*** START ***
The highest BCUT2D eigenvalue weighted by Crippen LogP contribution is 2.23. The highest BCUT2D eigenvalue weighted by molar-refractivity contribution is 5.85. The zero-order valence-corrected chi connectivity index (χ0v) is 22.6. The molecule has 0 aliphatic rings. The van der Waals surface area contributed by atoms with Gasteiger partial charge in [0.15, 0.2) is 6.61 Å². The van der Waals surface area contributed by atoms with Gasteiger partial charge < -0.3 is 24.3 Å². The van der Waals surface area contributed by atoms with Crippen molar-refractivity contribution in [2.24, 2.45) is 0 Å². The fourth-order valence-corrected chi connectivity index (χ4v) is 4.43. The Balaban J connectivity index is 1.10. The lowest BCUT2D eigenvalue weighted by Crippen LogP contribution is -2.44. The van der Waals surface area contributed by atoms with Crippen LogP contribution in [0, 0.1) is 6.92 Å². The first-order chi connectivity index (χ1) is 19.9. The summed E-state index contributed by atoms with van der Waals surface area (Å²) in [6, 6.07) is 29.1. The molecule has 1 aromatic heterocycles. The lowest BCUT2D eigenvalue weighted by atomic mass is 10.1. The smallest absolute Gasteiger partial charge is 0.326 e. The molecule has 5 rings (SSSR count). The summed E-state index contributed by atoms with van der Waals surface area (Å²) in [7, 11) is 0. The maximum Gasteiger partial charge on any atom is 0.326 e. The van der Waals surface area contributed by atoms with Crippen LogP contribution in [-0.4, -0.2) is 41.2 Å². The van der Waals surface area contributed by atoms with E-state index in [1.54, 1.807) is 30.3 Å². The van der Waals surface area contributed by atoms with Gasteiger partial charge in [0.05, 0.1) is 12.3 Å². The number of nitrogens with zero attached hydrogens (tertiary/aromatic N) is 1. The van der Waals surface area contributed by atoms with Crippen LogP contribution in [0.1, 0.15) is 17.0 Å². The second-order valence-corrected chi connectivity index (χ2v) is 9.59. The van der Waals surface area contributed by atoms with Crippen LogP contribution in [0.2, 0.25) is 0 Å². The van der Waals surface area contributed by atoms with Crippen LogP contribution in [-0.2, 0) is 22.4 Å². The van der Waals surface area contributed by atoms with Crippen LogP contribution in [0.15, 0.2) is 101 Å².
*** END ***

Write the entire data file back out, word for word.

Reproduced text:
The highest BCUT2D eigenvalue weighted by Crippen LogP contribution is 2.23. The highest BCUT2D eigenvalue weighted by molar-refractivity contribution is 5.85. The zero-order valence-corrected chi connectivity index (χ0v) is 22.6. The molecule has 0 aliphatic rings. The van der Waals surface area contributed by atoms with Gasteiger partial charge in [0.15, 0.2) is 6.61 Å². The van der Waals surface area contributed by atoms with Gasteiger partial charge < -0.3 is 24.3 Å². The van der Waals surface area contributed by atoms with Crippen molar-refractivity contribution in [2.24, 2.45) is 0 Å². The fourth-order valence-corrected chi connectivity index (χ4v) is 4.43. The Balaban J connectivity index is 1.10. The lowest BCUT2D eigenvalue weighted by Crippen LogP contribution is -2.44. The van der Waals surface area contributed by atoms with Crippen LogP contribution in [0, 0.1) is 6.92 Å². The first-order chi connectivity index (χ1) is 19.9. The summed E-state index contributed by atoms with van der Waals surface area (Å²) in [6, 6.07) is 29.1. The molecule has 1 aromatic heterocycles. The lowest BCUT2D eigenvalue weighted by atomic mass is 10.1. The smallest absolute Gasteiger partial charge is 0.326 e. The molecule has 5 rings (SSSR count). The summed E-state index contributed by atoms with van der Waals surface area (Å²) in [7, 11) is 0. The maximum Gasteiger partial charge on any atom is 0.326 e. The van der Waals surface area contributed by atoms with Crippen LogP contribution in [-0.4, -0.2) is 41.2 Å². The van der Waals surface area contributed by atoms with E-state index in [1.54, 1.807) is 30.3 Å². The van der Waals surface area contributed by atoms with Gasteiger partial charge in [0.05, 0.1) is 12.3 Å². The number of nitrogens with zero attached hydrogens (tertiary/aromatic N) is 1. The van der Waals surface area contributed by atoms with Crippen LogP contribution in [0.1, 0.15) is 17.0 Å². The second-order valence-corrected chi connectivity index (χ2v) is 9.59. The van der Waals surface area contributed by atoms with Crippen LogP contribution in [0.2, 0.25) is 0 Å². The van der Waals surface area contributed by atoms with Crippen LogP contribution in [-0.2, 0) is 22.4 Å². The van der Waals surface area contributed by atoms with Crippen LogP contribution in [0.15, 0.2) is 101 Å².